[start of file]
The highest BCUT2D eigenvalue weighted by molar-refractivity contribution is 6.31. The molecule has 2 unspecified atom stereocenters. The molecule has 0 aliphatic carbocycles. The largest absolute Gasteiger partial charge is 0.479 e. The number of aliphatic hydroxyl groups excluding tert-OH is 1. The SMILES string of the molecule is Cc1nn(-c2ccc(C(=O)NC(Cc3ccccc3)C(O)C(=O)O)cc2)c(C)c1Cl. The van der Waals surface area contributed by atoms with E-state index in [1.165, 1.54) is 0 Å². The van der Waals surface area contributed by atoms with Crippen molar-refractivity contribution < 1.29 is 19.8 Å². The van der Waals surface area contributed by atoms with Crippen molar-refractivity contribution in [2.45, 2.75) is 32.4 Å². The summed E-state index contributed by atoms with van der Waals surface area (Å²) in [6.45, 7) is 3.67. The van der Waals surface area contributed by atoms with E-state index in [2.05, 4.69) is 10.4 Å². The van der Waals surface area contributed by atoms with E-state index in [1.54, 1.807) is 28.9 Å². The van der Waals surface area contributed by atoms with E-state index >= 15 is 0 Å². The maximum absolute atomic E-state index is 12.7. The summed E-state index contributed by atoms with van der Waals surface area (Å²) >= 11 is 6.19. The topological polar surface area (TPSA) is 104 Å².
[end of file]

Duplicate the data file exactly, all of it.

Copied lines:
The highest BCUT2D eigenvalue weighted by molar-refractivity contribution is 6.31. The molecule has 2 unspecified atom stereocenters. The molecule has 0 aliphatic carbocycles. The largest absolute Gasteiger partial charge is 0.479 e. The number of aliphatic hydroxyl groups excluding tert-OH is 1. The SMILES string of the molecule is Cc1nn(-c2ccc(C(=O)NC(Cc3ccccc3)C(O)C(=O)O)cc2)c(C)c1Cl. The van der Waals surface area contributed by atoms with E-state index in [1.165, 1.54) is 0 Å². The van der Waals surface area contributed by atoms with Crippen molar-refractivity contribution < 1.29 is 19.8 Å². The van der Waals surface area contributed by atoms with Crippen molar-refractivity contribution in [2.45, 2.75) is 32.4 Å². The summed E-state index contributed by atoms with van der Waals surface area (Å²) in [6.45, 7) is 3.67. The van der Waals surface area contributed by atoms with E-state index in [2.05, 4.69) is 10.4 Å². The van der Waals surface area contributed by atoms with E-state index in [1.54, 1.807) is 28.9 Å². The van der Waals surface area contributed by atoms with E-state index >= 15 is 0 Å². The maximum absolute atomic E-state index is 12.7. The summed E-state index contributed by atoms with van der Waals surface area (Å²) >= 11 is 6.19. The topological polar surface area (TPSA) is 104 Å².